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In the international measure of governmental accountability, Australia is slipping to outside the top ten. Mind you, we’re ahead of the US, so, could be worse. Aussie, Aussie, etc.
This week, Transparency International released its annual global corruption index which suggests that Australia has failed to improve on transparency and accountability, ranking at 13th place for the second year running, down from 8th place in 2012.
The annual index ranks countries based on their perceived levels of corruption. This year, New Zealand and Denmark were awarded the top spots whilst North Korea, South Sudan and Somalia, South-Sudan occupy the bottom three places.
Transparency board member AJ Brown has expressed concerns for Australia:
“We have every reason to be concerned that next year, unless we start to take some concrete steps to build international confidence, then this may just have been a little step on a continued way down.”
Not surprisingly, Transparency International found a significant link between corruption and inequality, “which feed off each other to create a vicious circle between corruption, unequal distribution of power in society, and unequal distribution of wealth.”
It found that the lower-ranked countries are “plagued by untrustworthy and badly functioning public institutions like the police and judiciary.”
“Even where anti-corruption laws are on the books, in practice they’re often skirted or ignored. People frequently face situations of bribery and extortion, rely on basic services that have been undermined by the misappropriation of funds, and confront official indifference when seeking redress from authorities that are on the take.”
Higher-ranked countries had “greater press freedom, access to information about public expenditure, stronger standards of integrity for public officials, and independent judicial systems.”
Australia’s failure to introduce a federal corruption watchdog and protect whistleblowers, and our introduction of hundreds of laws which remove legal safeguards and protections have been identified as key reasons for our recent fall in the rankings.
The Prime Minister has dismissed the need of a federal corruption watchdog, despite an overwhelming majority of the public supporting the idea.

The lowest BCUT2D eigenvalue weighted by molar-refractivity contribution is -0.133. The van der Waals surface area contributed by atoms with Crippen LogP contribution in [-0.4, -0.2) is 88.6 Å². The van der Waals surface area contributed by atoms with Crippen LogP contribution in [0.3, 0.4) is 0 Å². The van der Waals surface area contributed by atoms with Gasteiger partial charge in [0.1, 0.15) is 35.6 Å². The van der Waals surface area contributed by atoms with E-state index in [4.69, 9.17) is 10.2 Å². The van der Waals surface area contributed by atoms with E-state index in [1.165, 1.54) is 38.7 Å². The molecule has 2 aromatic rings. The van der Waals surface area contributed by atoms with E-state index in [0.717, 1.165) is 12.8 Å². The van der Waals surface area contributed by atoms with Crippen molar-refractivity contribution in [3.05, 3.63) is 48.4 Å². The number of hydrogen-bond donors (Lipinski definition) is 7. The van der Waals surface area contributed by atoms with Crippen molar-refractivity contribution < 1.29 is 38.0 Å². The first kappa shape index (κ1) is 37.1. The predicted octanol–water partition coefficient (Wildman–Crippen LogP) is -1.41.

Sections 70 and 79 of the Crimes Act 1914 (Cth) make it a criminal offence to expose corruption and abuses in government agencies, and the criminalisation of whistleblowers was significantly expanded by the passing of the Border Force Act 2015 (Cth). Hundreds of doctors protested against these new laws, vowing to stay committed exposing abuses against clients held in off-shore immigration detention centres.
Australian Medical Association President Brian Owler expressed deep dissatisfaction with section 42 of the Border Force Act, which “puts most doctors in these circumstances in a very difficult situation if they have to face two years imprisonment for speaking out, or be quiet and let people suffer. That’s not appropriate.”
And new metadata retention laws has been used to target journalists who expose abuses in government, and to pursue and prosecute their confidential sources.
These are just a few of many laws which help keep a lid on government corruption, adding to hundreds of laws which remove legal safeguards and protections, thereby allowing state agents such as police to commit abuses with impunity. For example, since late 2014, ASIO officers have enjoyed immunity from both civil and criminal prosecution for acts carried out in the course of “special intelligence operations.” Officers now enjoy immunity even if they carry out raids on the innocent and commit acts of brutality.
It seems our government is increasingly intent on removing transparency, accountability and our civil rights.